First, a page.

Tremont’s Rye Investment Management unit had $3.1 billion, virtually all of its assets, invested with Madoff, said the person, who declined to be identified because the information is private. Tremont had another $200 million invested through its fund of funds group, Tremont Capital Management.
“We believe Tremont exercised appropriate due diligence in connection with the Madoff investments,” the company said in a statement.
The above comes from the latest revelation on Bloomberg from the Bernard Madoff ponzi scheme scandal. I believe that not only is the above statement completely and patently untrue, but that there is an excellent case for scores of enterprising lawyers to litigate anyone who recommended others to invest in Madoff for a fee or invested other people’s money in Madoff for a fee. There is simply no possible way that anyone did their financially fiduciary responsibility to clients by investigating Madoff.
There are three key points that should have stopped people from investing with good ol Bernie:
1)He held custody of his own money. Every financial fraud of recent memory all had one thing in common, the person committing the fraud had possession of the money. There are simply too many conflicts of interest when the person managing the money possesses the money and there are no safeguards.
2)His auditor was a firm no one ever heard of. Not only that but it had three employees, one of whom apparently worked in a tie die shirt for 15 minutes a day. Not only do I have a big name auditor, who is expensive, but I actually have three different accountants from different firms. One is my auditor, one is my administrator and the other approves whenever I, personally, withdraw money. These are all safeguards for investors, so that they know there are procedures and many eyes making sure everything is picture perfect.
3)Abnormal consistency of his returns. As this year shows very clearly, there is simply no way for an investment strategy to show consistent positive returns. There is always something that throws a monkey wrench in it, even for a short period of time and you should be paranoid by someone claiming to never show volatility.
The fact is that simple due diligence on the auditor, checking that he had custody of the money or verifying the consistency of the returns should have raised many red flags. There are even some reports that the monthly numbers did not add up to the yearly numbers! The reason why many of these firms really did no due diligence is that they were getting sweetheart fee deals from Madoff. Greed apparently trumps fiduciary responsibility.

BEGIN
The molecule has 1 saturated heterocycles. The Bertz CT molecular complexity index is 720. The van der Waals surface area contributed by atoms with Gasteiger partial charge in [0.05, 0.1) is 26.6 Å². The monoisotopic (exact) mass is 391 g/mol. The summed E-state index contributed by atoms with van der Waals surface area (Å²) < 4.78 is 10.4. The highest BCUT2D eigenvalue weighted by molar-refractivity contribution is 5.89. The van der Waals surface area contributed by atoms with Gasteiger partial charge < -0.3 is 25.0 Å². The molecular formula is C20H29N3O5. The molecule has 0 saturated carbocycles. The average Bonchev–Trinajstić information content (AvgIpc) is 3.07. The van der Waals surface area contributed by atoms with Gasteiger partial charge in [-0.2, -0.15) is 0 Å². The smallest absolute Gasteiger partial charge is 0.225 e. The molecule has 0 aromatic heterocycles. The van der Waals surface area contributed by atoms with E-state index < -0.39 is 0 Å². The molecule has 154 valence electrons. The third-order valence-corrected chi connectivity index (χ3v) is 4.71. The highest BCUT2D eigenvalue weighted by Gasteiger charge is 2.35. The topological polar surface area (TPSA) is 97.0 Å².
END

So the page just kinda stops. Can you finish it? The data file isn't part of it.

All those advisors, funds of funds and marketing people that made money by Madoff better hire really good attorneys. Because with all of that money gone, all those burned investors will soon be coming for every accomplice, and there are many of them. And they apparently have been feeding at trough for years.
What makes me write this blog entry is that I spend tons of money doing the right thing and being buried under a regulatory burden that is financially tough and time consuming for a small fund manager such as myself. And I hear talk now of adding even more regulations and burdens to my life and more expense, it makes me angry. There are plenty of regulations, it just appears that none of them were enforced and that the SEC and NY State were asleep at the switch and consistently failed to investigate Madoff, despite repeated warnings.
Its not only the financial advisers and funds of funds that are culpable here, it is the regulators and government officials, who were clearly too busy working on their witch hunt of short sellers. The negligence and culpability in the Madoff saga is widespread and it disgusts, saddens and angers me.